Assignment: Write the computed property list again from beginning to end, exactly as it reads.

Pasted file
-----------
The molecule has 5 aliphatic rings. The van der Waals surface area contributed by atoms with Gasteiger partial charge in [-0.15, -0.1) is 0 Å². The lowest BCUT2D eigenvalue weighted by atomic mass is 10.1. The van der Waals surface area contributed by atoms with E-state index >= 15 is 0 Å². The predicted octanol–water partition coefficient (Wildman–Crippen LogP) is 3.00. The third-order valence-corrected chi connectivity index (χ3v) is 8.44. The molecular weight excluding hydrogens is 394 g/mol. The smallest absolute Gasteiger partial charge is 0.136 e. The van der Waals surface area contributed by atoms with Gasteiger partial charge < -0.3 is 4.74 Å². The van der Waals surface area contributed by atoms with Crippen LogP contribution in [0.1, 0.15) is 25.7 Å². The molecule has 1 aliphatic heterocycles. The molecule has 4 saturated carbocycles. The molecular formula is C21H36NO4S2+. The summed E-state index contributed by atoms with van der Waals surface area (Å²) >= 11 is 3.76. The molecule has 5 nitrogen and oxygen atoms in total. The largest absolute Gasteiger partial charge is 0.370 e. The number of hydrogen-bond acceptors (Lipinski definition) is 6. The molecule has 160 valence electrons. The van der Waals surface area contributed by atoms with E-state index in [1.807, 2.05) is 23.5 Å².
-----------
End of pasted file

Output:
The molecule has 5 aliphatic rings. The van der Waals surface area contributed by atoms with Gasteiger partial charge in [-0.15, -0.1) is 0 Å². The lowest BCUT2D eigenvalue weighted by atomic mass is 10.1. The van der Waals surface area contributed by atoms with E-state index >= 15 is 0 Å². The predicted octanol–water partition coefficient (Wildman–Crippen LogP) is 3.00. The third-order valence-corrected chi connectivity index (χ3v) is 8.44. The molecular weight excluding hydrogens is 394 g/mol. The smallest absolute Gasteiger partial charge is 0.136 e. The van der Waals surface area contributed by atoms with Gasteiger partial charge < -0.3 is 4.74 Å². The van der Waals surface area contributed by atoms with Crippen LogP contribution in [0.1, 0.15) is 25.7 Å². The molecule has 1 aliphatic heterocycles. The molecule has 4 saturated carbocycles. The molecular formula is C21H36NO4S2+. The summed E-state index contributed by atoms with van der Waals surface area (Å²) >= 11 is 3.76. The molecule has 5 nitrogen and oxygen atoms in total. The largest absolute Gasteiger partial charge is 0.370 e. The number of hydrogen-bond acceptors (Lipinski definition) is 6. The molecule has 160 valence electrons. The van der Waals surface area contributed by atoms with E-state index in [1.807, 2.05) is 23.5 Å².